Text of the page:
(c) A.A. Seif, icipe

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Citrus leafminer damage (Phyllocnistis citrella) damage on citrus

(c) A.A. Seif, icipe

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Mealybugs on citrus (Planoccous citri)

(c) A.M. Varela, icipe

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Weaver ant nest on a citrus tree

(c) A.A. Seif, icipe

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The swallowtail butterfly (Papilio demodocus) also known as orange dog. Mature caterpillar.

(c) A.M. Varela, icipe

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The swallowtail butterfly (Papilio demodocus) also known as orange dog. Adult moth.

(c) A. M. Varela, icipe

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Scientific Name: 

Citrus spp.

Order / Family: 
Rutales: Rutaceae
Local Names: 
Swahili: Machungwa (oranges), Ndimu (limes), Limau (lemons), Madanzi (grapefruits), Chenza (tangerines/mandarins)
Common Names: 
Common names: Oranges, Lemons, Tangerines
Other pests: Couch grass, Dodder, Sedges

Geographical Distribution in Africa

Geographical Distribution of Citrus in Africa

 General Information and Agronomic practices

Citrus spp. are natives of the subtropical and tropical regions of Asia and the Malay Archipelago. They have been cultivated since ancient times, and spread to other regions of the world, including the Mediterranean, South America and southern states of USA such as California and Florida, where suitable soil and climatical conditions exist. The citrus growing belt follows the equator, extending either side of it about 35 North and 350 South latitude. It embraces tropical, subtropical and the intermediate zones.

The most important commercial species of citrus fruits are:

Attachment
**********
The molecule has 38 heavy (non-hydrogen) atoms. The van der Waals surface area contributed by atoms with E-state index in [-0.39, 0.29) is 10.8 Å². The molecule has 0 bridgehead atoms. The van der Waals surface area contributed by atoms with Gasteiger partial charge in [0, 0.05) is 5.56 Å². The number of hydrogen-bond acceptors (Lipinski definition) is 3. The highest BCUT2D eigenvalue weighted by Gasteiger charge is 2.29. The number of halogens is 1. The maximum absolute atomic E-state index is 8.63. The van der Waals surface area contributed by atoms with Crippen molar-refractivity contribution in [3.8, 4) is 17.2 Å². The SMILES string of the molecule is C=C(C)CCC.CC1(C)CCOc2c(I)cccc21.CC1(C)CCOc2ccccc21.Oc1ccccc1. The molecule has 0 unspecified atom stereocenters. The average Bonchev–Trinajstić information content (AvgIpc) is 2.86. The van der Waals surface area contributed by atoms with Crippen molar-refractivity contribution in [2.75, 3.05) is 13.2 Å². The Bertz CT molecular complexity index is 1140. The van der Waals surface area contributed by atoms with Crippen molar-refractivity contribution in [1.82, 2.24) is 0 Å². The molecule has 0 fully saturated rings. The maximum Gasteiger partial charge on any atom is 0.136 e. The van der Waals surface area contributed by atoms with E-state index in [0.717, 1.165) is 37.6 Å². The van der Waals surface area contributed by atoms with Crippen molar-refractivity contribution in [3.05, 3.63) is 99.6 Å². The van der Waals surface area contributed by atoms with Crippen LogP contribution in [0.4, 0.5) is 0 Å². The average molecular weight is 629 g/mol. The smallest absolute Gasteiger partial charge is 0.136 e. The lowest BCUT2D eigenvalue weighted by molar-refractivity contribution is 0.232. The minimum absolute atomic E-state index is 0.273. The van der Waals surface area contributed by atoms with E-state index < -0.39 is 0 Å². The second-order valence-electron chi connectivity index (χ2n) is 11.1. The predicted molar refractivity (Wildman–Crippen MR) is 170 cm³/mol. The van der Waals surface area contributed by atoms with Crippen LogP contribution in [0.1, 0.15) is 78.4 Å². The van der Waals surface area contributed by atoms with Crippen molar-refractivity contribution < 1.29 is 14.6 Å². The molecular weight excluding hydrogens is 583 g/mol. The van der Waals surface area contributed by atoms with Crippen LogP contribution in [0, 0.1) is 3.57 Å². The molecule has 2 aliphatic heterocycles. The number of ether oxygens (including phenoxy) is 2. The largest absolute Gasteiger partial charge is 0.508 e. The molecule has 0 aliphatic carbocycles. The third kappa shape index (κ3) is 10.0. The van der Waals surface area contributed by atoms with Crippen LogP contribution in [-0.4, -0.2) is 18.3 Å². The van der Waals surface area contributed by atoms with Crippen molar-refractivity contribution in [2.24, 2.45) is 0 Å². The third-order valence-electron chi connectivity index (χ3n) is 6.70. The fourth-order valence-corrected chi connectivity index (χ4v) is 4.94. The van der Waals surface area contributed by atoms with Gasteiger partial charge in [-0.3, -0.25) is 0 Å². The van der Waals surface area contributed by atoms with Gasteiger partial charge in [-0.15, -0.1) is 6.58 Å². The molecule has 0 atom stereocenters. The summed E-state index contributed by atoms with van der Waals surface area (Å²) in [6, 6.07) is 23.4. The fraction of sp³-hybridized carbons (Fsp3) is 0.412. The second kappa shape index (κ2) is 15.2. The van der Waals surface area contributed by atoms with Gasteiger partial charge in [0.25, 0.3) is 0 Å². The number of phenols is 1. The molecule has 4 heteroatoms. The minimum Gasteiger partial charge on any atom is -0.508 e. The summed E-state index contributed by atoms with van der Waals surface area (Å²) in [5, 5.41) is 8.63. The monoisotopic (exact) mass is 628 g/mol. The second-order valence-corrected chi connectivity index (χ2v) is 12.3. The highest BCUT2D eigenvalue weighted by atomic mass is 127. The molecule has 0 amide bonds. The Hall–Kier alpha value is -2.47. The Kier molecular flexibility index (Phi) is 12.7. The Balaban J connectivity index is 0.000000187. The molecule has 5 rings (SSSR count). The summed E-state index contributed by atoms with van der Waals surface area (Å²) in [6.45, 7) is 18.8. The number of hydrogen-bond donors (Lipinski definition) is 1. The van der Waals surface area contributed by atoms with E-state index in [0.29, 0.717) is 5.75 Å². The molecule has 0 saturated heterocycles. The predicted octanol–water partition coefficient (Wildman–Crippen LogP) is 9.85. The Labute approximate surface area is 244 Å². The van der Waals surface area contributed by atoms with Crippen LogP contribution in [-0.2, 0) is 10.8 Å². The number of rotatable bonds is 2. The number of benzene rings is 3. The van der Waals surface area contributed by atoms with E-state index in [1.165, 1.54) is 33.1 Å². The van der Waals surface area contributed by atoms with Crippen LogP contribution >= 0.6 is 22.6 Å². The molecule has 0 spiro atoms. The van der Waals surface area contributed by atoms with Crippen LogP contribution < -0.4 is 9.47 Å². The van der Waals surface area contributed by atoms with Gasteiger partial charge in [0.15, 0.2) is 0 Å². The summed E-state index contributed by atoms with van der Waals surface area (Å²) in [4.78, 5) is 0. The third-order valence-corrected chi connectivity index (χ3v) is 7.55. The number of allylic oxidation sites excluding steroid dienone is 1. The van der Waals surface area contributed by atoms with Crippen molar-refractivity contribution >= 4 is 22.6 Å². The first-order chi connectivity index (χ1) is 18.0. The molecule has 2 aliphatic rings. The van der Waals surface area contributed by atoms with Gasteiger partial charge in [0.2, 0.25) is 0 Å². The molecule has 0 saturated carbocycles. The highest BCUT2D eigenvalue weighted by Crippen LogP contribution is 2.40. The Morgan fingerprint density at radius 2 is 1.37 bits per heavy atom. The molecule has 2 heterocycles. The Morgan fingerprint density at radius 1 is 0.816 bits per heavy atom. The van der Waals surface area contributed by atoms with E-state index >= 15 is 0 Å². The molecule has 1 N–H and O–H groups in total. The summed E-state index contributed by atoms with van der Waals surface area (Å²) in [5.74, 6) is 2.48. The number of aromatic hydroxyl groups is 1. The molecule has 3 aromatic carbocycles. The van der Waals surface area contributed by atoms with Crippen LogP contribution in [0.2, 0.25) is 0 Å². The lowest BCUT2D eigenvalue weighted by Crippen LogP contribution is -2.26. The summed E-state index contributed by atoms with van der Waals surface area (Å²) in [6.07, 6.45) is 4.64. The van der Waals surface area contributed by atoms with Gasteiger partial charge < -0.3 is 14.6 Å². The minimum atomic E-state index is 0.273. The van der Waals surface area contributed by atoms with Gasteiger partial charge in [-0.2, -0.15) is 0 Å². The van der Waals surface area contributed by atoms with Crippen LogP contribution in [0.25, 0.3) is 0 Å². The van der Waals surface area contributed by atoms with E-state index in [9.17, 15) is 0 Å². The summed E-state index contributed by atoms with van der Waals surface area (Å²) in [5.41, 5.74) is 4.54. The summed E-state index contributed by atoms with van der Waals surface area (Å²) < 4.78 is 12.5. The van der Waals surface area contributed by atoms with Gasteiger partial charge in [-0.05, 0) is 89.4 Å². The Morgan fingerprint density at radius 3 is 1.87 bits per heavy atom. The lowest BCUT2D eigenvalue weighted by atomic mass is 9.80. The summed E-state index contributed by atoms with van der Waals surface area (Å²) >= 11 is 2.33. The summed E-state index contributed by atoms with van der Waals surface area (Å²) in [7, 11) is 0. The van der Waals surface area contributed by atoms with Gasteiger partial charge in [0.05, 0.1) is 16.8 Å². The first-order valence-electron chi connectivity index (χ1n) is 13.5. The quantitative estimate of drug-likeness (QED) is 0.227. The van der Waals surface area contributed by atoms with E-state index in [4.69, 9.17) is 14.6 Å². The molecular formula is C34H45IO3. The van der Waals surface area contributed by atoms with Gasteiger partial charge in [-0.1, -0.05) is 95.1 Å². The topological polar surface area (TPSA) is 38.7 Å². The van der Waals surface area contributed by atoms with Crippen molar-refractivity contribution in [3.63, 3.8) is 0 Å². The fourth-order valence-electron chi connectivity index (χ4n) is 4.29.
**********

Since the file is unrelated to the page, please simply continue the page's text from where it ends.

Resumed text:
• Sweet oranges (Citrus sinensis)
  • Limes (C. aurantifolia)
  • Grapefruits (C. paradisi)
  • Lemons (C. limon)
  • Mandarins (C. reticulata). These are often called tangerines.

 

Citrus varieties of commercial importance include the following:

  • Oranges: 'Washington Navel' (alt: 1000-1800 m above sea level), 'Valencia Late', 'Hamlin' and 'Pineapple' (all alt from 0 - 1500 m above sea level)
  • Mandarins: 'Kara', 'Satsuma' (0-1500 m above sea level), 'Clementine', 'Dancy' (0-1800 m above sea level), 'Pixie', 'Encore' and 'Kinnow'
  • Tango/ Tangelo (hybrids of mandarins): 'Temple' a Tango (mandarin x orange) and 'Minneola' a Tangelo (mandarin x grapefruit)
  • Grapefruit: 'Marsh Seedless', 'Duncan' and 'Ruby Red', 'Red Blush' (0-1500 m above sea level) and 'Thomson' (1000-1500 m above sea level)
  • Lemons: 'Meyer', 'Eureka', 'Lisbon' and 'Villa Franca' (1000-1500 m above sea level), Rough lemon (0-1500 m)
  • Limes: 'Mexican', 'Tahiti' and 'Bears' (0-1500 m)

Note: All varieties mentioned are available in Kenya, particularly in Kenya prison farms, albeit their commercial availability is a problem due to citrus greening disease, which is prevalent in Kenya in all areas above 900 m altitude. Since there is no citrus certification scheme in Kenya, there is no assurance that planting material derived from any Kenyan nursery is greening disease-free.

 

Nutritive value per 100 g of edible portion

Raw or Cooked Citrus

Food

Energy (Calories / %Daily Value*)

Carbohydrates (g / %DV) Fat (g / %DV) Protein (g / %DV) Calcium (g / %DV) Phosphorus (mg / %DV) Iron (mg / %DV) Potassium (mg / %DV) Vitamin A (I.U) Vitamin C (I.U) Vitamin B 6 (I.U) Vitamin B 12 (I.U) Thiamine (mg / %DV) Riboflavin (mg / %DV) Ash (g / %DV)
Lemon raw 29.0 / 1% 9.3 / 3% 0.3 / 0% 1.1 / 2% 26.0 / 3% 16.0 / 2% 0.6 / 3% 138 / 4% 22.0 IU / 0% 53.0 / 88% 0.1 / 4% 0.0 / 0% 0.0 / 3% 0.0 / 0% 0.3
Lime raw 30.0 / 2% 10.5 / 4% 0.2 / 0% 0.7 / 1% 33.0 / 3% 18.0 / 2% 0.6 / 3% 102 / 3% 50.0 IU / 1% 29.1 / 48% 0.0 / 2% 0.0 / 0% 0.0 / 2% 0.0 / 1% 0.3
Orange raw 47.0 / 2% 11.7 / 4% 0.1 / 0% 0.9 / 2% 40.0 / 4% 14.0 / 1% 0.1 / 1% 181 / 5% 225 IU / 4% 53.2 / 89% 0.1 / 3% 0.0 / 0% 0.1 / 6% 0.0 / 2% 0.4
Grapefruit pink raw 42.0 / 2% 10.7 / 4% 0.1 / 0% 0.8 / 2% 22.0 / 2% 18.0 / 2% 0.1 / 0% 135 / 4% 1150 IU / 23% 31.2 / 52% 0.1 / 3% 0.0 / 0% 0.0 / 3% 0.0 / 2% 0.4